Amongst all the chatter and buzz about 'quiet luxury' and decorating with beige, there is another subtle yet alluring color that is slowly easing into our color consciousness – ochre.
A highly-pigmented yellow, ochre will add depth to a neutral scheme and drama to a darker one. It is time to invite this earthy amber in, just as celebrity interior designer Jake Arnold has done in John Legend and Chrissy Teigen's Beverly Hills property.
With the rise of Gen Z yellow as a color of choice for statement accessories and oh-so-now soft furnishings, it was only a matter of time before we turned out attention to using a variant of this most vibrant of hues to decorate our homes, alongside popular beige, sand, and taupe colors.
Mood-lifting and warm, ochre brings energy, confidence, and optimism to an otherwise predominantly beige space. It can be used anywhere in the home but is particularly effective in busy spaces, such as living rooms and kitchens, or north-facing rooms that lack light. Read on to find out more about this versatile hue.
A photo posted by on
Take a look beyond ochre's outdated color connotations and you discover that, actually, it has a decorative history that stretches way, way back. 'It is a natural pigment, dug directly from the ground and present in every culture and civilization,' explains Annie Sloan, color and paint expert. 'Ochre is the older of orange pigments,' agrees Dominic Myland, CEO of Mylands.
‘To decorate with yellow or ochre, you need to think of it as the “neutral” in the scheme; as a foil to set off other colors, not to overpower everything else,' says Susan Deliss, textile designer and interior decorator. 'Avoid anything that says canary or banana and go for something that sets off the architecture or warms up a cooler space.’
In Chrissy Teigen and John Legend's home, above, designer Jake Arnold, who has a penchant for decorating with subtle, earthy tones, used ochre to add a jewel-like burst of energy to the dining area in this open-plan living room.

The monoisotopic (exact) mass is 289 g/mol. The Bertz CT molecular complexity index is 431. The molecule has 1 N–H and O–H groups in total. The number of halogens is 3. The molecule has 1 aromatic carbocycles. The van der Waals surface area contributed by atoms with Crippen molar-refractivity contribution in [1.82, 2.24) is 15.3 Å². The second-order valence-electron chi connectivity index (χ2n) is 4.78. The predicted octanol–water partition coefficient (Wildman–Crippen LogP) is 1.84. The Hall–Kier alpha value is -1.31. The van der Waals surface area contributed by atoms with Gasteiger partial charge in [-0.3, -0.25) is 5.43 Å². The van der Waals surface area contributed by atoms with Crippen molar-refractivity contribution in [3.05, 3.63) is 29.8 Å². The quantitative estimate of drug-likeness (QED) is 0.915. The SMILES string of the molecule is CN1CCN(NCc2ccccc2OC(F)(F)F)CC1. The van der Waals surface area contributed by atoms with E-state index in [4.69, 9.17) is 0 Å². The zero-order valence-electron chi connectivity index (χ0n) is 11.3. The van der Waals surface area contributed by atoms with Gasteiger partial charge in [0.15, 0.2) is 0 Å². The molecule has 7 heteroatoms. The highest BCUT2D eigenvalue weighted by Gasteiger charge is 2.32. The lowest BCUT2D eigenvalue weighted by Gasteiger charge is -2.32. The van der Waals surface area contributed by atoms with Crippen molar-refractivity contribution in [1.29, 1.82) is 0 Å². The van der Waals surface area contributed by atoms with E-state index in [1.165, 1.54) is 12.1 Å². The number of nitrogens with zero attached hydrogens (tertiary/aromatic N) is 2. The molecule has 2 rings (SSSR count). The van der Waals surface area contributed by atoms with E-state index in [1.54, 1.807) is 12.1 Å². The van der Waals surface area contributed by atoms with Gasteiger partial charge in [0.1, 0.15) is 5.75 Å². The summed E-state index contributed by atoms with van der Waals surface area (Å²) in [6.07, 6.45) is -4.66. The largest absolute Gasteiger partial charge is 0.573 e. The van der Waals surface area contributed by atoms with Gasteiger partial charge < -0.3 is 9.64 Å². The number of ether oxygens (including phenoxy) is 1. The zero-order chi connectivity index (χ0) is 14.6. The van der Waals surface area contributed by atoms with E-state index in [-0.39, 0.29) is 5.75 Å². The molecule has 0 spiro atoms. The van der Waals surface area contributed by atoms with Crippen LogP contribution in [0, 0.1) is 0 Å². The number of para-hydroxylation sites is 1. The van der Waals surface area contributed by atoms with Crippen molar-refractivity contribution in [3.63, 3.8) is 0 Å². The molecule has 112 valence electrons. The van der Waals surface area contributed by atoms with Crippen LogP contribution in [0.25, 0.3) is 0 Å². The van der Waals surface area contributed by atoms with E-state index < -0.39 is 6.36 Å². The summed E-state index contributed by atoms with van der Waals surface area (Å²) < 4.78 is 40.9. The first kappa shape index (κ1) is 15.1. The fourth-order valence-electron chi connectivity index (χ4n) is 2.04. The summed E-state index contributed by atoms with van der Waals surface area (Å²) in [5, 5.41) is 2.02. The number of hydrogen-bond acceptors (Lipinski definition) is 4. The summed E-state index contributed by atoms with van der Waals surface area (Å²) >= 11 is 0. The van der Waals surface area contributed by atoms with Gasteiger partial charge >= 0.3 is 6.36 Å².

In a conversation with Architectural Digest, Jake Arnold admits that 'his clients spurred him to expand his aesthetic lexicon into somewhat unfamiliar territory.' The use of ochre fulfills their vision, while also playing into Arnold's more familiar design sensibilities.
If decorating with ochre, either as a whole house color scheme or on large-scale furniture is too daunting for you, why not try decorating with this jewel-like hue in smaller doses?
‘Ochre is a great accent color for those that are less bold – use it as piping, fringing on cushions and through your pictures.' says Emma Deterding, founder, of Kelling Designs. 'It always looks great with beige, browns, and grays, giving them a real pop. Put a yellow into a stack of anything from plates to cushions and it will give it all a lift. A pop of ochre will always cheer up any scheme.’
Shop our ochre edit
Sign up to the Homes & Gardens newsletter
Decor Ideas. Project Inspiration. Expert Advice. Delivered to your inbox.
Jennifer is the Digital Editor at Homes & Gardens. Having worked in the interiors industry for a number of years, spanning many publications, she now hones her digital prowess on the 'best interiors website' in the world. Multi-skilled, Jennifer has worked in PR and marketing, and the occasional dabble in the social media, commercial and e-commerce space. Over the years, she has written about every area of the home, from compiling design houses from some of the best interior designers in the world to sourcing celebrity homes, reviewing appliances and even the odd news story or two.
This is the best material to propagate cuttings in – plant stylist Hilton Carter swears by this technique
Insider tips on how to grow the strongest and healthiest plants from your existing collection
By Rachel Bull Published
Our style editor’s selection of machine-washable rugs are both chic and incredibly practical
Machine-washable rugs now come in a slew of chic styles and price points, and I've found the best rugs to purchase for easy cleanup.
By Nikhita Mahtani Published